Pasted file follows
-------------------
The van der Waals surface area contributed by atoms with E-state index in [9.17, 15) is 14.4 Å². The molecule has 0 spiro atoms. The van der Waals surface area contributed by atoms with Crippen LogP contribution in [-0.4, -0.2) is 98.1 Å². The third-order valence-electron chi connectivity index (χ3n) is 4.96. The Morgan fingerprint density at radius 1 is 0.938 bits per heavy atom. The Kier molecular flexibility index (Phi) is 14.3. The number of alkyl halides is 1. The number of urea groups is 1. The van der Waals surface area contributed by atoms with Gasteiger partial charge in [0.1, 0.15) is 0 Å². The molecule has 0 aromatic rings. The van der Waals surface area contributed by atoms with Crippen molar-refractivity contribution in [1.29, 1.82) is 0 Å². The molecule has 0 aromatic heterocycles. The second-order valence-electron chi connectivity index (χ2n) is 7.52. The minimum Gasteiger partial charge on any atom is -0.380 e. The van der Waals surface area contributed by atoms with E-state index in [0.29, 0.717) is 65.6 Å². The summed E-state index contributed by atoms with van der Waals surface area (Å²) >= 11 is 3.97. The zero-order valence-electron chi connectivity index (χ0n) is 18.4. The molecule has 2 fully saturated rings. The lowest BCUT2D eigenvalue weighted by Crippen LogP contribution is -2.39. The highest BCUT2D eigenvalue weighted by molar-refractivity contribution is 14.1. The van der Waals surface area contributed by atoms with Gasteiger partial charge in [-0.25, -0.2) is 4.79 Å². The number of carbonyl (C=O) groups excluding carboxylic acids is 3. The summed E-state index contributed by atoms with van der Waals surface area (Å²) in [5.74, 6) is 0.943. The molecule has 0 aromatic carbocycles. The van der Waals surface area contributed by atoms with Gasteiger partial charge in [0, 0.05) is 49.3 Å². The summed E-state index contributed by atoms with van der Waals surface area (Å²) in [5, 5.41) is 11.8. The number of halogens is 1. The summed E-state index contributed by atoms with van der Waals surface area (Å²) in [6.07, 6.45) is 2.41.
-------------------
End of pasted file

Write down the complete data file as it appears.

The van der Waals surface area contributed by atoms with E-state index in [9.17, 15) is 14.4 Å². The molecule has 0 spiro atoms. The van der Waals surface area contributed by atoms with Crippen LogP contribution in [-0.4, -0.2) is 98.1 Å². The third-order valence-electron chi connectivity index (χ3n) is 4.96. The Morgan fingerprint density at radius 1 is 0.938 bits per heavy atom. The Kier molecular flexibility index (Phi) is 14.3. The number of alkyl halides is 1. The number of urea groups is 1. The van der Waals surface area contributed by atoms with Gasteiger partial charge in [0.1, 0.15) is 0 Å². The molecule has 0 aromatic rings. The van der Waals surface area contributed by atoms with Crippen molar-refractivity contribution in [1.29, 1.82) is 0 Å². The molecule has 0 aromatic heterocycles. The second-order valence-electron chi connectivity index (χ2n) is 7.52. The minimum Gasteiger partial charge on any atom is -0.380 e. The van der Waals surface area contributed by atoms with E-state index in [0.29, 0.717) is 65.6 Å². The summed E-state index contributed by atoms with van der Waals surface area (Å²) >= 11 is 3.97. The zero-order valence-electron chi connectivity index (χ0n) is 18.4. The molecule has 2 fully saturated rings. The lowest BCUT2D eigenvalue weighted by Crippen LogP contribution is -2.39. The highest BCUT2D eigenvalue weighted by molar-refractivity contribution is 14.1. The van der Waals surface area contributed by atoms with Gasteiger partial charge in [-0.25, -0.2) is 4.79 Å². The number of carbonyl (C=O) groups excluding carboxylic acids is 3. The summed E-state index contributed by atoms with van der Waals surface area (Å²) in [5.74, 6) is 0.943. The molecule has 0 aromatic carbocycles. The van der Waals surface area contributed by atoms with Gasteiger partial charge in [0, 0.05) is 49.3 Å². The summed E-state index contributed by atoms with van der Waals surface area (Å²) in [5, 5.41) is 11.8. The number of halogens is 1. The summed E-state index contributed by atoms with van der Waals surface area (Å²) in [6.07, 6.45) is 2.41.